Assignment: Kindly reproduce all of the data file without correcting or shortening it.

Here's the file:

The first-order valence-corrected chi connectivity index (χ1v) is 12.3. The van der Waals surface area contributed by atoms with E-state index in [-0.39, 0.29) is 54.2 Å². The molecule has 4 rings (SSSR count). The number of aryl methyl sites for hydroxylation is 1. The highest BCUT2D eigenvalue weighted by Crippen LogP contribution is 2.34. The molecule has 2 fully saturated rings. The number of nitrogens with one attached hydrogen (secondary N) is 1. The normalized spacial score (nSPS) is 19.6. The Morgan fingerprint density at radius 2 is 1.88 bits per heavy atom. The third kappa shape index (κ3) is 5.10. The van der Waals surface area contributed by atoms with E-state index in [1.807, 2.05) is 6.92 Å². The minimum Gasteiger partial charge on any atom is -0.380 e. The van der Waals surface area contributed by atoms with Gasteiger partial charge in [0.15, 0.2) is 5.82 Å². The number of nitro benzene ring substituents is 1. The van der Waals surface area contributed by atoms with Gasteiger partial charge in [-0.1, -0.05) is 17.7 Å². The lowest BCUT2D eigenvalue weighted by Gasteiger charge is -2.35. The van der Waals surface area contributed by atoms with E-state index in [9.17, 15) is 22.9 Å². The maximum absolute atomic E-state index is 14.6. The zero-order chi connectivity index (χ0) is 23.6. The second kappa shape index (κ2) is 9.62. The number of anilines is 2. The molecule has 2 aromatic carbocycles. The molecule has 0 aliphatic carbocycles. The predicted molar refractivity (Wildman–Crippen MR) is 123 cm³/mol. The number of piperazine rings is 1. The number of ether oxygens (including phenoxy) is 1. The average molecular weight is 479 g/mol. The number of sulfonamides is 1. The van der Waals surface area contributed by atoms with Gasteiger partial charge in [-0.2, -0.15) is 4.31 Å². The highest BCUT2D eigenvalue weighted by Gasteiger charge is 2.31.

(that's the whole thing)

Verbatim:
The first-order valence-corrected chi connectivity index (χ1v) is 12.3. The van der Waals surface area contributed by atoms with E-state index in [-0.39, 0.29) is 54.2 Å². The molecule has 4 rings (SSSR count). The number of aryl methyl sites for hydroxylation is 1. The highest BCUT2D eigenvalue weighted by Crippen LogP contribution is 2.34. The molecule has 2 fully saturated rings. The number of nitrogens with one attached hydrogen (secondary N) is 1. The normalized spacial score (nSPS) is 19.6. The Morgan fingerprint density at radius 2 is 1.88 bits per heavy atom. The third kappa shape index (κ3) is 5.10. The van der Waals surface area contributed by atoms with E-state index in [1.807, 2.05) is 6.92 Å². The minimum Gasteiger partial charge on any atom is -0.380 e. The van der Waals surface area contributed by atoms with Gasteiger partial charge in [0.15, 0.2) is 5.82 Å². The number of nitro benzene ring substituents is 1. The van der Waals surface area contributed by atoms with Gasteiger partial charge in [-0.1, -0.05) is 17.7 Å². The lowest BCUT2D eigenvalue weighted by Gasteiger charge is -2.35. The van der Waals surface area contributed by atoms with E-state index in [9.17, 15) is 22.9 Å². The maximum absolute atomic E-state index is 14.6. The zero-order chi connectivity index (χ0) is 23.6. The second kappa shape index (κ2) is 9.62. The number of anilines is 2. The molecule has 2 aromatic carbocycles. The molecule has 0 aliphatic carbocycles. The predicted molar refractivity (Wildman–Crippen MR) is 123 cm³/mol. The number of piperazine rings is 1. The number of ether oxygens (including phenoxy) is 1. The average molecular weight is 479 g/mol. The number of sulfonamides is 1. The van der Waals surface area contributed by atoms with Gasteiger partial charge in [-0.2, -0.15) is 4.31 Å². The highest BCUT2D eigenvalue weighted by Gasteiger charge is 2.31.